You’ve created a description of your ideal customer or ideal business client. You know where she works and where she plays. You know her pains and her problems, her joys and her aspirations. You know all about the challenges her business faces. You know where to find her, and yet, the squadron of gatekeepers surrounding her has made contact practically impossible. You might as well be trying to schedule lunch with the prime minister.
Here’s rule number one: Don’t lower your goal. It’s our job, as brand builders, to continually look for ways to enhance our lists and our peer groups, so that we always feel challenged to better ourselves and our brands.
Here’s rule number two: Read the rest of this article to learn about my top tips for getting past gatekeepers and making contact with your dream clients and the decision makers for your ideal B2B accounts.
Blocked by the Gatekeeper? No Sweat.
Gatekeepers are just doing their jobs. If they let everyone through to their bosses, they’d be fired. So let’s not vent frustrations on the gatekeepers themselves. Instead, let’s look for loopholes, and ‘polite’ ways of navigating through the system.
- Correspond Directly with Your Ideal Customer. Rather than mailing information to a company address, ensure that it gets into the hands of the decision-maker by addressing it to him or her and marking the envelope CONFIDENTIAL. This may help to deter receptionists from opening mail and disposing of it before your ideal client (or the person who makes decisions for your ideal B2B) sees it.
- Use the Decision Maker’s First Name. Nothing says, “I don’t know your boss, but I’m going to try to get to him” like “May I speak to Mr. Smith?” Instead, ask for Gary.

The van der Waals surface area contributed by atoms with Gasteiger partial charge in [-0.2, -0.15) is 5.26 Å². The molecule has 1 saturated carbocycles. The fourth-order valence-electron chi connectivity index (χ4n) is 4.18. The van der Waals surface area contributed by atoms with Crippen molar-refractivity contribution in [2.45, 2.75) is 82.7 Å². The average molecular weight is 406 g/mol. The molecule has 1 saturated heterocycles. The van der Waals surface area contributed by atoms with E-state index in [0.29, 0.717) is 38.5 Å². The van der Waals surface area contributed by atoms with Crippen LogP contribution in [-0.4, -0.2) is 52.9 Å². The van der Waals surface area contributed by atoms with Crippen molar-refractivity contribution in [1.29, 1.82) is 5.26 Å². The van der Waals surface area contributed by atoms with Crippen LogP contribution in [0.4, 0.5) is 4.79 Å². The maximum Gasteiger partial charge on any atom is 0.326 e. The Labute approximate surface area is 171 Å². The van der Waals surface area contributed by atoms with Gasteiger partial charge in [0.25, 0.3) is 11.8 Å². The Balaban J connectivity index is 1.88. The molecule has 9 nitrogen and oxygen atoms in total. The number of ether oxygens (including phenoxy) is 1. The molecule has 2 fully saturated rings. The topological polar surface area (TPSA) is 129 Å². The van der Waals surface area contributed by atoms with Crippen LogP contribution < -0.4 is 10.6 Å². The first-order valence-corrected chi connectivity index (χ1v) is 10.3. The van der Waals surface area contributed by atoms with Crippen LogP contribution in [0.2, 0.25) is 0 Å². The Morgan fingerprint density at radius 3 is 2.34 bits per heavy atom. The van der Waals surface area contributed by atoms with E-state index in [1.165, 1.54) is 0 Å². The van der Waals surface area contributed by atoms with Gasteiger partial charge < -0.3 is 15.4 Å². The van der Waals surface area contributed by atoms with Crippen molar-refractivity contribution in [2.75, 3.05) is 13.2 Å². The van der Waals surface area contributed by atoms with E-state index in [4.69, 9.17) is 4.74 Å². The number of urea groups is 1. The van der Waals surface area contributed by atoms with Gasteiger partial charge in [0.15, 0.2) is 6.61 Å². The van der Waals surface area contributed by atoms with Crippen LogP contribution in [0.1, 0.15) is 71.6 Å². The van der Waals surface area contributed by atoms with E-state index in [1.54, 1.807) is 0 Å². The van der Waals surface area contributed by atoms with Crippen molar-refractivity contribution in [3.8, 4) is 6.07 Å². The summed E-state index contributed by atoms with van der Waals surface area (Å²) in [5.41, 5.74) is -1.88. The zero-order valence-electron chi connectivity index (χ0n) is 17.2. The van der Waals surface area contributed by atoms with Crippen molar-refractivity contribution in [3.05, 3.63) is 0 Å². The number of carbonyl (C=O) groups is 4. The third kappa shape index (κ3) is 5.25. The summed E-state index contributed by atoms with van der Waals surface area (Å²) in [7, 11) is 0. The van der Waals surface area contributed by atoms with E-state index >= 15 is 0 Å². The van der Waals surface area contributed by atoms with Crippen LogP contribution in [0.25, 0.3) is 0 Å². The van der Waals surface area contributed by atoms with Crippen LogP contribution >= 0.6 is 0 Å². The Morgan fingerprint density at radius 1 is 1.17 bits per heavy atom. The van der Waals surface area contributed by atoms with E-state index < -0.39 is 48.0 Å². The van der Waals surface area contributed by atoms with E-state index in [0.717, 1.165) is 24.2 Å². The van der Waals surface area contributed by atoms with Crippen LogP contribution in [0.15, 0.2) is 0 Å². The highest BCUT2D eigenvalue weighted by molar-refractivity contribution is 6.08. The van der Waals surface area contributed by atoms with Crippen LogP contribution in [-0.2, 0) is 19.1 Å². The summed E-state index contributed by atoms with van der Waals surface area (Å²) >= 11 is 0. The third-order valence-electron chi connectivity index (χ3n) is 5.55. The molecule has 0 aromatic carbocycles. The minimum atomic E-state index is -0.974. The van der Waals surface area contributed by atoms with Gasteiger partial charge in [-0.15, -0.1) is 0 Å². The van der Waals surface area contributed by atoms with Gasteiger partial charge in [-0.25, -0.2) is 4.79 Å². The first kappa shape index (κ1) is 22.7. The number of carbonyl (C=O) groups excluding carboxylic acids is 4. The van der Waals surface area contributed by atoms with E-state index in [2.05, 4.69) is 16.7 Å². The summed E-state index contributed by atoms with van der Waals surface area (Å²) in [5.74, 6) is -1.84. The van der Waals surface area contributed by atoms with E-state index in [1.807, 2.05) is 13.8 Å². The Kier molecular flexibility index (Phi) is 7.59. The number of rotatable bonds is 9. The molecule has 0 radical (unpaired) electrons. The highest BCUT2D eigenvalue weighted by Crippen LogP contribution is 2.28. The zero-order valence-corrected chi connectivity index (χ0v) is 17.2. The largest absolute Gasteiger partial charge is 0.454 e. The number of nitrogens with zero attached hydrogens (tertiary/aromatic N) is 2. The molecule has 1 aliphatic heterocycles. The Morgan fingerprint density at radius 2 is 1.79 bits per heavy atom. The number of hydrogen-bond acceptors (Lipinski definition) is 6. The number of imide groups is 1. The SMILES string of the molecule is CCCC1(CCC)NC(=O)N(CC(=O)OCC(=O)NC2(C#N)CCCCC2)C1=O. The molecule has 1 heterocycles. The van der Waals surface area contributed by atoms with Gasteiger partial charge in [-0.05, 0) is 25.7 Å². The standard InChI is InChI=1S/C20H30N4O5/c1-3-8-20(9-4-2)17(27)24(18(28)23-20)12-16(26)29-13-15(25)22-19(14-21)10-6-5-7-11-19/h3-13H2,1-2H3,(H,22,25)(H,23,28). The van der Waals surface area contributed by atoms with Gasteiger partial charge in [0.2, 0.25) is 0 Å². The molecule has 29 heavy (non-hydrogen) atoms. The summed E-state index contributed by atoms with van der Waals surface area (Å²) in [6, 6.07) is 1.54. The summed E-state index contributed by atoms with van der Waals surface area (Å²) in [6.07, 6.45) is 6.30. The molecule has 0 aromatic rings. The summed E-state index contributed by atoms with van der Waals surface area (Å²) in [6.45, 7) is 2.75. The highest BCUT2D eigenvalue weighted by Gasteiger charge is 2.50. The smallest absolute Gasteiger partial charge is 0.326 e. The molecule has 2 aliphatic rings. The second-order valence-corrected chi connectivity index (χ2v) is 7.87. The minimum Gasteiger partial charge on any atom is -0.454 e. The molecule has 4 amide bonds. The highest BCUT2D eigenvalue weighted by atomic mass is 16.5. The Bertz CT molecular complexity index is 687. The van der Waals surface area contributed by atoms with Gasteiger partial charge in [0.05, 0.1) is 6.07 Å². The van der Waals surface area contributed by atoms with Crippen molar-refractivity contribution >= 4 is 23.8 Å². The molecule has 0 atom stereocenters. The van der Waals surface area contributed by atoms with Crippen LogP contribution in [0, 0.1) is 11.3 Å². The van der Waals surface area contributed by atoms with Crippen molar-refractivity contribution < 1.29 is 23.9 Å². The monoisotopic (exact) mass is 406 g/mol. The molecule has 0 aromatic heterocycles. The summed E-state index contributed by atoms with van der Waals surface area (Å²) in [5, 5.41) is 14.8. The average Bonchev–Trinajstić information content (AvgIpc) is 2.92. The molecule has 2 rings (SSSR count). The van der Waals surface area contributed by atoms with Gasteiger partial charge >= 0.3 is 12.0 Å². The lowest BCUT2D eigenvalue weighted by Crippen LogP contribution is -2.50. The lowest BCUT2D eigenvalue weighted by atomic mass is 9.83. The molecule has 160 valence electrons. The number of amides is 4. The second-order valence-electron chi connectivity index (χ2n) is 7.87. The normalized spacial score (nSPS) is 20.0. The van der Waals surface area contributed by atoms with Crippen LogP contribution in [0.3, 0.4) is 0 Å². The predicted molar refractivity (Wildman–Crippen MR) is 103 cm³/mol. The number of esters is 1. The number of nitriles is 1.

- Be Prepared to Answer that Uncomfortable Question. Send a letter or an email. In that initial correspondence, indicate that you will be making a follow-up call. That way, when the gatekeeper asks “Is she expecting your call?” you can say, “Yes, she is.”
- Adjust your View of the Gatekeeper. It’s common for salespeople to view the gatekeeper as the enemy; when in fact, the gatekeeper is the person who’s letting in the ‘good guys.’ Are you a good guy? Then that gatekeeper is your friend. Always approach these gatekeepers with a sense of comradery, rather than confrontation. Remember, they’re experts at this. They can sense a pending conflict and will end the call faster than you can say, “Yes, I’ll hold.”
- Speak Confidently. This is not about condescension, but rather about adopting an air of experience. If you make contact with a gatekeeper, and he gets the sense that you’re new to the industry, or that you’re calling for your boss, he will have no problem saying NO. However, if you sound like the boss, he’ll be more likely to acquiesce.
- Save the Pitch for the Decision Maker. One of the most common mistakes I see with gatekeeper navigation is the attempt to sell directly to the gatekeeper. This is a mistake because it gives that gatekeeper an opening to say NO. Instead, when asked why you’re calling, name a problem their boss is having or a department within the company that you want to work with. This will give a point of reference for the call transfer, but no sales pitch to turn down.